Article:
Facts:

In TrustCo Bank v. Mathews[1] the plaintiff TrustCo Bank had given a loan for $9,300,000 to the defendant StoreSmart, a Florida LLC. Ms. Mathews, a resident of Florida, had personally guaranteed the loan. Mathews had created three Delaware trusts in 2006. StoreSmart defaulted on the loan in 2011, and a foreclosure action was filed against it. A judgment was rendered in 2011 in favor of TrustCo for $8.2 million. TrustCo assigned its right in the foreclosure judgment to ORE in 2012. Plaintiffs, ORE and TrustCo, claimed that the transfers to the three trusts were fraudulent. However, the issue of whether the transfers were fraudulent or not was not reached by the court since the issue became whether the statute of limitations had run. “The parties dispute whether the initial transfers that funded the Three Trusts were fraudulent at all…however, I need not resolve this dispute.”[2]

There were two sets of transfers that occurred in January of 2007 where Ms. Mathews transferred stock to two of the trusts. The Plaintiffs claimed that they did not have sufficient notice of the transfers until July 19, 2011. Defendants stated that the Plaintiffs had multiple occasions of notice. One such time was when Ms. Mathews presented a financial statement showing a net worth of $11,773,446 on March 25, 2008. Then on April 11, 2008, a revised statement was sent to TrustCo showing her net worth at $5,578,857, and disclosed the presence of new irrevocable trusts. This statement also included information on the trusts.

The issue became what state statute of limitations would apply: Florida, Delaware, or New York. Under New York law, the statute of limitations states that a claim must be brought within “the greater of six years from the date the cause of action accrued or two years from the time the plaintiff or the person under whom the plaintiff claims discovered the fraud, or could with reasonable diligence have discovered it.”[3] Under Delaware law, a claim must be brought “within 4 years after the transfer was made or the obligation was incurred or, if later, within 1 year after the transfer or obligation was or could reasonably have been discovered by the claimant.”[4] Florida’s statute of limitations is the same as Delaware’s. The court stated that if Delaware or Florida’s statute applies then the transfers are outside the limitations period.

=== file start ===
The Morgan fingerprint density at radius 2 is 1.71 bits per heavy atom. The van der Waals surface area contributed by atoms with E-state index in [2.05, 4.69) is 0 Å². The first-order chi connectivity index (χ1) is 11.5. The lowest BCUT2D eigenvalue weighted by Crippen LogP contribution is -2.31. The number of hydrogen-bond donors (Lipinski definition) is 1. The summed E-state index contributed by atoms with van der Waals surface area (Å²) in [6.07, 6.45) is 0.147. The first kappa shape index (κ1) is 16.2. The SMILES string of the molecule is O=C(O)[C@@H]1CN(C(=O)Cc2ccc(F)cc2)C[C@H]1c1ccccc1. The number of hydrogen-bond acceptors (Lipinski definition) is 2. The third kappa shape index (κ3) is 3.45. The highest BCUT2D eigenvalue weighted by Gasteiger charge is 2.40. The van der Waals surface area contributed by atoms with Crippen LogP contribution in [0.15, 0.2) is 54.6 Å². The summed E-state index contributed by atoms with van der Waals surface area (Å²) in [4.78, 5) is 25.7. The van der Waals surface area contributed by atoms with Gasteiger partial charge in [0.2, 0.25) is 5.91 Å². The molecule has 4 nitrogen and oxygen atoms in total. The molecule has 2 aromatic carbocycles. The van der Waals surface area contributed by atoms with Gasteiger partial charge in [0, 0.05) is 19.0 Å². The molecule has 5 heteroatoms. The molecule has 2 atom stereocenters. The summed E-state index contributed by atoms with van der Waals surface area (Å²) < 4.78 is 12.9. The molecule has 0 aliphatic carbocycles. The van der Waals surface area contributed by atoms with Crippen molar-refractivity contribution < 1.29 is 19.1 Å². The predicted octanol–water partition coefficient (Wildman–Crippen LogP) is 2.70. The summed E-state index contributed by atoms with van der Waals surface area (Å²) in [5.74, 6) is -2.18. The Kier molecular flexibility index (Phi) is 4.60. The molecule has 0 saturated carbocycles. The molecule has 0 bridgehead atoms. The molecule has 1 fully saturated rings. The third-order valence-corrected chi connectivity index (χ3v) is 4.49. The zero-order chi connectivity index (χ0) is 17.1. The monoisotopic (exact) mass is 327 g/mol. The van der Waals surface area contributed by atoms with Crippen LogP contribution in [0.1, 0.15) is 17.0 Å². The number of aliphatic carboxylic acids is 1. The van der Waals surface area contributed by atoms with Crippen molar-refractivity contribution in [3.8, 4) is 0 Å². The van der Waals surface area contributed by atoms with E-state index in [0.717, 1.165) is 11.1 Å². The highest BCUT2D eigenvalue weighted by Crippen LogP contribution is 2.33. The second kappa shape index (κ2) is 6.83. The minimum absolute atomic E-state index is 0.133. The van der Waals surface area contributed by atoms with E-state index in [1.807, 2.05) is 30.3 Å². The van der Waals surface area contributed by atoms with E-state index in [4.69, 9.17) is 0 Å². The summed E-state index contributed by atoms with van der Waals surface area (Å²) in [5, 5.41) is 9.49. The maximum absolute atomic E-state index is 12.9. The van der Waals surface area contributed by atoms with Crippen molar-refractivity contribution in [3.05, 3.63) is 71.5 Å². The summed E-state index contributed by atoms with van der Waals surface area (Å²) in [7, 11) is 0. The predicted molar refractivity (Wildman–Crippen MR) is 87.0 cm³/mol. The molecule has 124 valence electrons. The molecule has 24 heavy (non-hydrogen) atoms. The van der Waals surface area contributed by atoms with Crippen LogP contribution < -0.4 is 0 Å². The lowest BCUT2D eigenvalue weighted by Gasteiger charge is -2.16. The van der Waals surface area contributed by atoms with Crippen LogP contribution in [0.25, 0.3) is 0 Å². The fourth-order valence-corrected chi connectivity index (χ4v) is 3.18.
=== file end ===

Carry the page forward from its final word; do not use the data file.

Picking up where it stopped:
There is a general rule that the court is to apply the forum state’s statute of limitations. However, Delaware modified this rule with its “Borrowing Statute,” which states:

Where a cause of action arises outside of this State, an action cannot be brought in a court of this State to enforce such cause of action after the expiration of whichever is shorter, the time limited by the law of this State, or the time limited by the law of the state or country where the cause of action arose, for bringing an action upon such cause of action. Where the cause of action originally accrued in favor of a person who at the time of such accrual was a resident of this State, the time limited by the law of this State shall apply. [5]

The Delaware Supreme Court has stated that there are some situations where the Borrowing Statute does not apply.[6] The exception to the statute is only when absurdity would result. The plaintiffs attempted to argue that the dispute arose only out of New York, and that it would not be fair to use the Borrowing Statute. However, the court stated that the contacts to New York are not as important as the plaintiffs claim. [7]

The court used the “most significant relationship” test to determine what state the cause of action arose out of. The court held that Florida had the most significant relationship, with Delaware a close second, and New York being last. The court was careful to point out that, even if it had found that New York has the most significant relationship, there is nothing in the facts that would allow an exception to the Borrowing Statute rule. Thus, the court held that the stock transfer claims were barred by the statute of limitations.

The court then gave an analysis as if the New York statute of limitations applied. The court held that, even if it applied, the claim was still barred. New York law has a duty of inquiry, which reads as follows:

“Where the circumstances are such as to suggest to a person of ordinary intelligence the probability that he has been defrauded, a duty of inquiry arises, and if he omits that inquiry when it would have developed the truth…knowledge of the fraud will be imputed to him.” [8]